We’re finally back in Sydney and the jet lag has almost gone. But already the travel bug is nibbling at our chilly toes and nudging us to think once more about the open road.
Thankfully, this week we’re able to travel without moving.
From the lapping shores of Sydney Harbour and the artisanal homeland of the US Pacific Northwest to the noise and chaos of ancient Istanbul, and the soiree elegance of Renaissance Venice, The Weekly Edition this week takes you to them all through fine food and drink.
We explore a new whiskey from Oregon, venture to dinner at a fine-dining restaurant on the harbour and step back in time to far-flung places at the sip of a coffee cup.
We hope you enjoy this Weekly Edition and remember that, even if you might not be leaving your seat, it doesn’t mean you’re not on a journey.
Cheers – Jim & Christina xx
Now that we’re back home and noses once again to the grindstone, Christina and I have realised we have ‘a few’ holiday pounds to shed. Cue salad lunches.
Thankfully, Christina’s brilliant at making healthy taste good, and this tuna and mixed bean salad with avocado makes me miss the UK pub lunches and fish and chips a little less.
But let’s just see how long this health kick lasts…
Yup. Not that long! Tonight, we’re out in Barangaroo (Sydney’s latest premium night spot) welcoming in a new single malt whiskey by our friends at Westward Distillery in Portland, Oregon in the States.
Last time we talked to these guys, I met and interviewed the head distiller Miles Munroe from Westward at their first ever venture to Australia (you can see the Facebook Live video interview here) at Archie Rose Distillery in Rosebury.
This time, Westward’s founder and CEO Thomas Mooney has made the trip over to talk us through the latest iteration in what is truly a wonderful American single malt whiskey.
We’ve gathered in the back room of Nola – a smokehouse restaurant and whisky bar on the Barangaroo waterfront – to enjoy a few dishes that match with three of Westward’s whiskeys plus a glass of pinot noir.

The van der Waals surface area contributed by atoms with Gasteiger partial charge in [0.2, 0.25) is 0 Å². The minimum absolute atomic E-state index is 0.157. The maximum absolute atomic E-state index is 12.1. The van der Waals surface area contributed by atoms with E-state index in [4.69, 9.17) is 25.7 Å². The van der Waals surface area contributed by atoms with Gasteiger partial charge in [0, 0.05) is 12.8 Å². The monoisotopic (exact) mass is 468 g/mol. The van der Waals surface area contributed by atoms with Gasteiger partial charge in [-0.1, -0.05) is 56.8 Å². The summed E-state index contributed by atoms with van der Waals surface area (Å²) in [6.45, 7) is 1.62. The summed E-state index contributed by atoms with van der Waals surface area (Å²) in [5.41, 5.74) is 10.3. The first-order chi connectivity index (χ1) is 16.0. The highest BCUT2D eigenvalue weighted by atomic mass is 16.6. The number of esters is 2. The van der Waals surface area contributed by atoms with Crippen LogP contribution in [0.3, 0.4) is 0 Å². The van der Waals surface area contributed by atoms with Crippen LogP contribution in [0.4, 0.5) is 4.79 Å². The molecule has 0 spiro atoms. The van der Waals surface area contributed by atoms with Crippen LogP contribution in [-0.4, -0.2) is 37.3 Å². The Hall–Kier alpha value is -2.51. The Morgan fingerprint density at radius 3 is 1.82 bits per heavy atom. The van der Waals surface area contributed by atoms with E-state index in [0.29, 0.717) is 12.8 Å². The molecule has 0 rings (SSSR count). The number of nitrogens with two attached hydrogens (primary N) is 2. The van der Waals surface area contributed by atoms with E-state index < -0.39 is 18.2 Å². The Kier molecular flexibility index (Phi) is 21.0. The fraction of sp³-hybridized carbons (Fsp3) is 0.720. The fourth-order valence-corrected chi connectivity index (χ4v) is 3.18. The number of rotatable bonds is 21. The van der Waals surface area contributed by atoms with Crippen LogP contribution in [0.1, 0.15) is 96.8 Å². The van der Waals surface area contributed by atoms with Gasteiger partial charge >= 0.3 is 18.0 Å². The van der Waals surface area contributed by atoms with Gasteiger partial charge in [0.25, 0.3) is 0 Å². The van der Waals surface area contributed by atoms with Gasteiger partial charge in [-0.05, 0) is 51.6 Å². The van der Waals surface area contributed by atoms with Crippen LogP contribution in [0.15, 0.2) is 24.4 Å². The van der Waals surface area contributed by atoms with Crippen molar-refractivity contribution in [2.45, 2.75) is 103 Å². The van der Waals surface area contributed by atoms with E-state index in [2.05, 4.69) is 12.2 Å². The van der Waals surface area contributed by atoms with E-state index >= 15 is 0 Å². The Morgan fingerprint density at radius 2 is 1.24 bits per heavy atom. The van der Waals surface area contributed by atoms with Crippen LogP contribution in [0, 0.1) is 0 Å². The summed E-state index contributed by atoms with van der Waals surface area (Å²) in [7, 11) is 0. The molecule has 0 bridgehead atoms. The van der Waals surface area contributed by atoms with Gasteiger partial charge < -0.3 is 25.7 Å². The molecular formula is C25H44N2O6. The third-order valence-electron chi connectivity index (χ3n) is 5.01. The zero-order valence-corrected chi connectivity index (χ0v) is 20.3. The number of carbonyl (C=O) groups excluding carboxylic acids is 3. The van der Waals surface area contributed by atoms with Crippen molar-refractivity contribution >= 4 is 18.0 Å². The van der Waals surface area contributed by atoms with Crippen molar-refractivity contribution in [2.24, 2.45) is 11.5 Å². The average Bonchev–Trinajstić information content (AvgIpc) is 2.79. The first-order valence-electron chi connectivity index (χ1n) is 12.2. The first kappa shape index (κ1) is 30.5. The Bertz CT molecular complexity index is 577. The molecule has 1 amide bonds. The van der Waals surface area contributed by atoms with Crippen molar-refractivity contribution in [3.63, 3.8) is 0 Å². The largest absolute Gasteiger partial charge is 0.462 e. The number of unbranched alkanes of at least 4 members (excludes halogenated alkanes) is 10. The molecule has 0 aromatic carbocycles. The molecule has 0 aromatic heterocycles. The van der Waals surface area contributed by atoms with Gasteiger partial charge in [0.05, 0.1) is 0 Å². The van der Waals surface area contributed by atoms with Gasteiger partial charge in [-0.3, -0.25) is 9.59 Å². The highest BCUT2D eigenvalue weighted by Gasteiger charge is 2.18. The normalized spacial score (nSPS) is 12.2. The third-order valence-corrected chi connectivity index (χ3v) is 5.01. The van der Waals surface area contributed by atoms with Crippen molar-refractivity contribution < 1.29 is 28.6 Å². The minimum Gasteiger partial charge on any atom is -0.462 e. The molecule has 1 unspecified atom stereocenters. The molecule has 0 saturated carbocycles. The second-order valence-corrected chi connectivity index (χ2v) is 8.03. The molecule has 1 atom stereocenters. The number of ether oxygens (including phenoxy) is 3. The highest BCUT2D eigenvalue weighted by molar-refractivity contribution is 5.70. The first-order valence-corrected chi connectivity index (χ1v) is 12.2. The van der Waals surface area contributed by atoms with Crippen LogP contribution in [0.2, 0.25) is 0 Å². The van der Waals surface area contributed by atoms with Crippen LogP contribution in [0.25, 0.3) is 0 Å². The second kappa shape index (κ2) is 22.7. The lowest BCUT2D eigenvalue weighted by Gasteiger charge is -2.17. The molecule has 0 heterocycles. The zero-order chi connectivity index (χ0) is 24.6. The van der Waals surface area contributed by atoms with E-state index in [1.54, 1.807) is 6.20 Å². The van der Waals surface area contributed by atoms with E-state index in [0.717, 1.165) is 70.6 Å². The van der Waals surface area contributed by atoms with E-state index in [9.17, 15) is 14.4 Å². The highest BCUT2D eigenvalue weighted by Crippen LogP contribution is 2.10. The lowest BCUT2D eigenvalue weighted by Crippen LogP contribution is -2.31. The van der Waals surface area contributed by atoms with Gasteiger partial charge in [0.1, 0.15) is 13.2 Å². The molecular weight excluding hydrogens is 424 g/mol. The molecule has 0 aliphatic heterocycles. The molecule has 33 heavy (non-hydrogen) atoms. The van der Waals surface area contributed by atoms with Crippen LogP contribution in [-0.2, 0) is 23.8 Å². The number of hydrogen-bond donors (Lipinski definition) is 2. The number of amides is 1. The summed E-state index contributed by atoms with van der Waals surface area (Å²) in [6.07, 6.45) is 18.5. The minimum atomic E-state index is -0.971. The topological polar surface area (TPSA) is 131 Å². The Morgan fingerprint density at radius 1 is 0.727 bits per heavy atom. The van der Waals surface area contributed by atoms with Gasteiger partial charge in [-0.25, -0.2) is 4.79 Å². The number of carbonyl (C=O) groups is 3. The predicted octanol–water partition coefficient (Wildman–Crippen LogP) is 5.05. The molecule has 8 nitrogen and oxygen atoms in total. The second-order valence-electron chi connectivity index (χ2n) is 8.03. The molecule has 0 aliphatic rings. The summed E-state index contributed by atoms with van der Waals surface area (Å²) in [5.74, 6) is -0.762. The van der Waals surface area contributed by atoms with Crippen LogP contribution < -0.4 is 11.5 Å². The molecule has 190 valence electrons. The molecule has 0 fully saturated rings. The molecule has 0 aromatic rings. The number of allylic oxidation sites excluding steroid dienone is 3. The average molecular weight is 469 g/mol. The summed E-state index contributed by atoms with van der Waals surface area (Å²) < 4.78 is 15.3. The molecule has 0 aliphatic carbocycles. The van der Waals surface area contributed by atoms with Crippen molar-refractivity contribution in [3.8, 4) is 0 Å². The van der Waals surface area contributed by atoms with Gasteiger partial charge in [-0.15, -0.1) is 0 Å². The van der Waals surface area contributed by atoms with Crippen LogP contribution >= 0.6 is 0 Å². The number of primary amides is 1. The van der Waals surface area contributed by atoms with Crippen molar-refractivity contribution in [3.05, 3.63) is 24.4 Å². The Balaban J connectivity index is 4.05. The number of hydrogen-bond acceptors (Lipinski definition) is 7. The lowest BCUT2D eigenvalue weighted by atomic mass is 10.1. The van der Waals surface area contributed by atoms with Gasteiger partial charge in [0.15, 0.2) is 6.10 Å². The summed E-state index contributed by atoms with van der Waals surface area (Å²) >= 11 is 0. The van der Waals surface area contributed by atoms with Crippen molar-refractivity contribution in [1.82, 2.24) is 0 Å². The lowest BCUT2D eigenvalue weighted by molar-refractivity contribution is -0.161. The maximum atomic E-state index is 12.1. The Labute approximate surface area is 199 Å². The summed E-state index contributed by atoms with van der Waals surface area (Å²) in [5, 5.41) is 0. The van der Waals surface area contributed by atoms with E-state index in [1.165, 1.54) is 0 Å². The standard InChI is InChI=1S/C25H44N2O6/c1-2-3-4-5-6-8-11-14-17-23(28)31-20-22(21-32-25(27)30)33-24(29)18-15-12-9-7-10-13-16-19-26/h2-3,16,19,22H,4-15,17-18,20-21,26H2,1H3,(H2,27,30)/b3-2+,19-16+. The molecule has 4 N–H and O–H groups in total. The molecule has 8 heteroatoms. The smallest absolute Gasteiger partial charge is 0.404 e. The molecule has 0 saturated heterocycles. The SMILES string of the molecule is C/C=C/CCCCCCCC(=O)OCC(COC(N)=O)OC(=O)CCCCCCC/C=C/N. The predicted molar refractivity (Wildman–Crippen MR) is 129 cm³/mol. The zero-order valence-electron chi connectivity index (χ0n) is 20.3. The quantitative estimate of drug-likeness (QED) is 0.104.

Why the wine, you may ask. Well, Westward has just made a (very) limited release of their single malt that’s finished in pinot noir barrels. It’s a collaboration between the distillery and a neighbouring winery – Remy Wines.
The result is wonderful. The already full-flavoured single malt gathers sweetness and a little spice from the pinot finish, and the traditional beer yeast the distillery uses in its mash brings three of the world’s staple drinks together in a single bottle. Quite poetic really.
Along with the wine and the pinot-finished whiskey, we also get to try the un-aged and classic Westward single malts.
While we eat and drink, we hear a bit from Thomas Mooney and also from Bertie Cason, co-founder of The Whisky Club – Australia’s largest whisky subscription service. As far as Bertie’s concerned, Westward’s whiskey is comparable, if not as good as, his favourite Sullivan’s Cove French Oak. High praise from him indeed considering Sullivan’s is awarded as the best whisky in the world!
Bertie is here because this pinot expression of Westward single malt is only available (anywhere in the world) either from The Whisky Club or at this party. And as we’ve drunk all the event’s stock, there’s now only one place to get it.
After the tastings and the food, we’re released back into the general public where the bar at Nola is mixing up ‘cold fashioned’ cocktails. This is an old fashioned (whisky, sugar and bitters) with a difference.
Equal measures of Mr Black cold-drip coffee liqueur and Westward pinot expression. Delicious and very morish. We weave our way back to the ferry and home after a wonderful evening.
Tonight, Christina and I are heading to a rather special restaurant. Q Dining, which is part of the Pullman Quay Grand Sydney Harbour.
The location of this restaurant is kind of amazing. About as close to the harbour and Circular Quay without getting your toes wet, Q Dining is perfect for special occasion dinners (or lunches) when you want Sydney Harbour to feature in your plans.
The dramatic backdrop of the Harbour Bridge through the enormous glass wall and the elegantly lit lofted ceiling gives Q Dining a glamorous, sophisticated ambience that matches the quality of its cuisine.
Even better than that, it’s virtually next door to the Sydney Opera House and even has special set menus for pre-concert and opera dinners.